During the investigation, the witnesses gave recorded statements to a magistrate, which under Pakistani law made the statements admissible in court. But when the case came to trial, the witnesses recanted. In terrorism cases in Pakistan, witnesses often recant once in the courtroom, fearing the defendants’ militant colleagues will track them down.

“They said the police had made them become witnesses, that the statements they made before the magistrate [were the] result of being threatened,” Tayyab says. Though the defendants presented no evidence of duress, the judge accepted their recantations.

In many cases, key witnesses in terrorism cases do not even show up in court, fearing retribution from militant groups. Cases involving sectarian killings in southern Punjab province have stalled for years because witnesses refused to testify or were killed beforehand. Pakistan lacks any kind of protection program to safeguard witnesses in terrorism cases. “We are not that organized,” Mohsin says.

The country’s top judges have taken notice of the rising tide of acquittals in terrorism cases. Spurred by the June 19 acquittal of a man charged in the March 2009 siege on a Lahore police academy, the city’s high court chief justice, Khawaja Muhammad Sharif, said, “It is an alarming state of affairs that a number of accused have been acquitted by trial courts due to defective investigation and lack of sufficient evidence and, as such, failure of the prosecution to prove cases.”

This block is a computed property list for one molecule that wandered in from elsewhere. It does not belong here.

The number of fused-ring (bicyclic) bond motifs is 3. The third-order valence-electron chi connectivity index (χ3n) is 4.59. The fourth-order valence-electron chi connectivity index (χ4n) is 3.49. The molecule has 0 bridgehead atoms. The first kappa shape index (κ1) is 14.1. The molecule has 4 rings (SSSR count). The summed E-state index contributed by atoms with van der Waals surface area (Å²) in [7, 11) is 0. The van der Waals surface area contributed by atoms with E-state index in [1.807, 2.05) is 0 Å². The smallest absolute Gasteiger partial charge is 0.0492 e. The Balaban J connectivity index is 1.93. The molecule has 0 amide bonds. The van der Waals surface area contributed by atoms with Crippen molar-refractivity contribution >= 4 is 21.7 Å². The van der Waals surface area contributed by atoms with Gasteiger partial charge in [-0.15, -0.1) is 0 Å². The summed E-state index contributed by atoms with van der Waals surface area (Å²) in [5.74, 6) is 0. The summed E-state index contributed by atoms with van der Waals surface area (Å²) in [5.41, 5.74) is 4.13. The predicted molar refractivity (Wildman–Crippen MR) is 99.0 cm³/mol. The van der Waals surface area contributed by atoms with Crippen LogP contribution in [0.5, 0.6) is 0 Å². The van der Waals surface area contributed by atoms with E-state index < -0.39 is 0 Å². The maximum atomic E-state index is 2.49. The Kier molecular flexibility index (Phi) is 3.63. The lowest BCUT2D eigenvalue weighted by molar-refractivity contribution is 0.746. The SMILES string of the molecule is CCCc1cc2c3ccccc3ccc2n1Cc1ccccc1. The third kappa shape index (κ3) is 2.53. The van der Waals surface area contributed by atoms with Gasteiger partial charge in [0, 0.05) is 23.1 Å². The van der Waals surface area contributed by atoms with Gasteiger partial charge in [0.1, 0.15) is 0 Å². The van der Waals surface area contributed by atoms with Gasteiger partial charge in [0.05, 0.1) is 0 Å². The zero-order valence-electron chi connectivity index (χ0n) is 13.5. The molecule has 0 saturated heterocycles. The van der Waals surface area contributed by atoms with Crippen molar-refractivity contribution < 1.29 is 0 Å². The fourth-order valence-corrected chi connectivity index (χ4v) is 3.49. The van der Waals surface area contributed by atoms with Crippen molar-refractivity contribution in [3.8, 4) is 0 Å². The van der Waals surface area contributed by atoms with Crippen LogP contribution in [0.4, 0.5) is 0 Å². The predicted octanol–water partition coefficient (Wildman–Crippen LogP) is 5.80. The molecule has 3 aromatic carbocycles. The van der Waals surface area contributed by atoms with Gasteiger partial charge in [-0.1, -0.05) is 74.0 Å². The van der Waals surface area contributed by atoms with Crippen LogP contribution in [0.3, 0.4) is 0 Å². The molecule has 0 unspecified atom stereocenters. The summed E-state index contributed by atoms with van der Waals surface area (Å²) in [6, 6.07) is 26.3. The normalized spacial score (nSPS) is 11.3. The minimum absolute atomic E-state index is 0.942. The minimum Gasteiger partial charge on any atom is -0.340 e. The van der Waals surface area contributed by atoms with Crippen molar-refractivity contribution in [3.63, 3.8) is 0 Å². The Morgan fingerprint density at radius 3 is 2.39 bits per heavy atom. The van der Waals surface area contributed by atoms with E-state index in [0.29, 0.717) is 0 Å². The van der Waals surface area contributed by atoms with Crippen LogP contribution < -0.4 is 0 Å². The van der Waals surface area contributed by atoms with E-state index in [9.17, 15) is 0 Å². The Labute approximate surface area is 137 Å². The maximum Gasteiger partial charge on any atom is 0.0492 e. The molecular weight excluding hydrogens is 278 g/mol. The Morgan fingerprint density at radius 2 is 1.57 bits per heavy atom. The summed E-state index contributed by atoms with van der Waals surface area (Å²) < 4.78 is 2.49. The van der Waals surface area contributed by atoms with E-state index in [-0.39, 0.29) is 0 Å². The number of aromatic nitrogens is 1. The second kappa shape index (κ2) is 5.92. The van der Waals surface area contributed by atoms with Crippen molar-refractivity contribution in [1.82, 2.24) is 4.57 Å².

In the Lahore attack, militants armed with automatic rifles, grenades and suicide vests overran the academy and held it for eight hours, killing at least eight recruits and instructors and wounding more than 100 others. The lone man arrested, Hijrat Ullah, was caught at the academy grounds in the midst of the attack, wielding a hand grenade and trying to blow up a helicopter.

Ullah was convicted of possession of a hand grenade and sentenced to 10 years in prison. But citing insufficient evidence, a judge acquitted him in a separate trial on terrorism charges stemming from the attack. Ullah could have received life imprisonment.


Pakistani officials say they do not have the financial resources to train police or buy the forensic equipment needed to adequately investigate and prosecute terrorism cases. But some of those on the judicial front lines counter that the country cannot afford to avoid tackling the problem any longer. Militants continue to strike virtually every week, and the list of terrorism defendants continues to grow.

“To improve,” Tayyab says, “it will take time. The problem is that we have no time.”